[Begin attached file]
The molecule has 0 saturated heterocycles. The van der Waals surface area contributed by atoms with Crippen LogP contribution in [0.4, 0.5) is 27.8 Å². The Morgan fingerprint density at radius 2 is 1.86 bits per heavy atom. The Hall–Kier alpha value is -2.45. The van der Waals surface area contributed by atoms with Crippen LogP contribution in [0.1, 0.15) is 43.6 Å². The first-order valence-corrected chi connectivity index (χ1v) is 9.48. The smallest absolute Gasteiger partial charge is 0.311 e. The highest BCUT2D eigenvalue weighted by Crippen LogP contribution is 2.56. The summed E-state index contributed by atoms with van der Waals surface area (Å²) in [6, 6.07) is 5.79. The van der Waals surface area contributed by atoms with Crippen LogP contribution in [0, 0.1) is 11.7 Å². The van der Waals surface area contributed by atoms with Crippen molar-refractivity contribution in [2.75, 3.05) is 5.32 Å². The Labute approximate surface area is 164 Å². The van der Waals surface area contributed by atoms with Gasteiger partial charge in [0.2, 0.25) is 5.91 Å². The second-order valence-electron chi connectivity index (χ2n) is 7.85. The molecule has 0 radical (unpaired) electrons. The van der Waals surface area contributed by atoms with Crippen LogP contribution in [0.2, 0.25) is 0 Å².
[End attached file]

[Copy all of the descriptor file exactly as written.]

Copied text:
The molecule has 0 saturated heterocycles. The van der Waals surface area contributed by atoms with Crippen LogP contribution in [0.4, 0.5) is 27.8 Å². The Morgan fingerprint density at radius 2 is 1.86 bits per heavy atom. The Hall–Kier alpha value is -2.45. The van der Waals surface area contributed by atoms with Crippen LogP contribution in [0.1, 0.15) is 43.6 Å². The first-order valence-corrected chi connectivity index (χ1v) is 9.48. The smallest absolute Gasteiger partial charge is 0.311 e. The highest BCUT2D eigenvalue weighted by Crippen LogP contribution is 2.56. The summed E-state index contributed by atoms with van der Waals surface area (Å²) in [6, 6.07) is 5.79. The van der Waals surface area contributed by atoms with Crippen LogP contribution in [0, 0.1) is 11.7 Å². The van der Waals surface area contributed by atoms with Crippen molar-refractivity contribution in [2.75, 3.05) is 5.32 Å². The Labute approximate surface area is 164 Å². The van der Waals surface area contributed by atoms with Gasteiger partial charge in [0.2, 0.25) is 5.91 Å². The second-order valence-electron chi connectivity index (χ2n) is 7.85. The molecule has 0 radical (unpaired) electrons. The van der Waals surface area contributed by atoms with Crippen LogP contribution in [0.2, 0.25) is 0 Å².